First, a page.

Rare earth metals are the backbone of your tablets and laptops along with cars and fighter jets. These metals, which line one of the bottom levels of the Periodic Table, were discovered in the United States and most notably applied to technology developments by Americans.
According to last night’s 60 minutes, the first rare earth mine was shut down because it was polluting the Mohave Desert and a major rare earth company in Indiana sold itself -and its patents- to China before many of us could imagine their current ubiquity in our lives.
Although, Lesley Stahl conveyed these facts in the segment, I sensed a propagandist tone against the Chinese in her phrasing.
For example, Ms. Stahl asks, “So how did they pull it off? What were the factors that allowed them (China) to basically take this away from us (United States)?”. Later in the segment she reemphasized, “The U.S. developed this technology, but China bought most of it right out from under us. For instance, in 1995, China bought the biggest American rare earth magnet company, “Magnequench” which was based in Indiana.”
I am not arguing against guest Dan McGroarty’s confirmation that Chinese control of the industry creates dependency on China or that they are mining the metals without attending to environmental concerns.
Instead, my issue with the segment is that, to me, the tone perpetuates the media’s underlying narrative of the ‘evil Chinese’ rather than simply presenting the facts. “Take away from us..” and “…bought most of it right from under us” makes it sound like theft. Or like we are sore losers.
Contrarily, I think Ms. Stahl more accurately defines the circumstances in this transition, “The mine lay dormant (after the Mohave pollution) for a decade, giving China an opportunity.”.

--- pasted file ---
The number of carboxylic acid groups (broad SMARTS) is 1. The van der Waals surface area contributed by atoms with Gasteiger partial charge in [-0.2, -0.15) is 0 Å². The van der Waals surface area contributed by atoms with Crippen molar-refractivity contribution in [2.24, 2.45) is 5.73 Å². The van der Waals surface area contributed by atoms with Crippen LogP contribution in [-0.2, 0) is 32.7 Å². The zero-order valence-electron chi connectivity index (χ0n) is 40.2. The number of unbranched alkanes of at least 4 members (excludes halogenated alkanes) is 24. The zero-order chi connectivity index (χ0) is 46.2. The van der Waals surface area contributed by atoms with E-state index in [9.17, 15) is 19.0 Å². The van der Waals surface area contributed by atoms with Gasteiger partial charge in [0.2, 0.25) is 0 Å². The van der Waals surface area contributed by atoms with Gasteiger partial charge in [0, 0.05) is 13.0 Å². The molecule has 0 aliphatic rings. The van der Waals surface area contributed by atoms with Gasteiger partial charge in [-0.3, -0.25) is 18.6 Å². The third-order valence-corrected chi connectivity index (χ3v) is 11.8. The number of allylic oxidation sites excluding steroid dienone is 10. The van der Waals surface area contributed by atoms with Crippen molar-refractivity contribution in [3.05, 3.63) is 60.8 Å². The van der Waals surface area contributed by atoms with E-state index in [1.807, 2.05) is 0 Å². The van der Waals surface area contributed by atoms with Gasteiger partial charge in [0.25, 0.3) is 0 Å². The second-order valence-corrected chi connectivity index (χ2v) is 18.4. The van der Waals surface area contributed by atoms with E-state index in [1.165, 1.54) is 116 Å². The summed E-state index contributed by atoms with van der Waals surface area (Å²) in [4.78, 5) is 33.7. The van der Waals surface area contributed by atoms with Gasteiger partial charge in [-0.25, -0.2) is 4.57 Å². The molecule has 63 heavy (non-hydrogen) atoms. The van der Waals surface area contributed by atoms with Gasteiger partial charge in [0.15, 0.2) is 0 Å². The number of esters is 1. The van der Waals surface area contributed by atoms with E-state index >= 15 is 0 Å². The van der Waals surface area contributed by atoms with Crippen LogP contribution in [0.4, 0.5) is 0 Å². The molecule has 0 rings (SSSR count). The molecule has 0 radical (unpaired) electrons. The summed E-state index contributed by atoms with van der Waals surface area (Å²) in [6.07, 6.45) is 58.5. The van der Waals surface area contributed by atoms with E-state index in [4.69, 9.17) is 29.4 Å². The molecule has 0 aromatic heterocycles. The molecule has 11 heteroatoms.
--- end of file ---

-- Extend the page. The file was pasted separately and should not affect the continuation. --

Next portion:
As we try to revive the rare metals industry in the United States, it’s convenient to be outraged as we grip onto our cell phones and laptops. As I type this on my tablet now, I get the longing- but not the outrage.
Do commercial objects act as props in our life stories or are we Becoming them? Margeaux Walter continues an exploration of our relationship with the commercial world via an interactive public art project in Queens and her solo exhibit at Chelsea’s Winston Watcher Gallery.
First conceived of as World War II propaganda, the “Keep Calm and Carry On” posters encapsulated the British crown and the stolid personality of his subjects.
Seventy-five years later the slogan has been appropriated with fill-in-the-blank varieties ad nauseam for advertising campaigns, T-shirts, mugs and a myriad of memes on social media. Each version purports everything from self-empowerment to a celebration of the utterly mundane.
So what did Ms. Walter do?
By way of 14×48.org, she bombarded a Sunnyside, Queens billboard with an image that crams layers of ‘Keep Calm’ slogans. Its composition reflects the slogan’s wear and tear; the photograph is literally littered with ‘Keep Calm’ bills pasted over more tattered bills and a pasted photograph of a figure that lies in relief under them as if suffering death by the chaos of calm.
Some of the posters Ms. Walters designed for her photograph include these fill-in-the-blank messages: “…Test On,” “…Blog On” and my favorite, “Follow the White Rabbit”.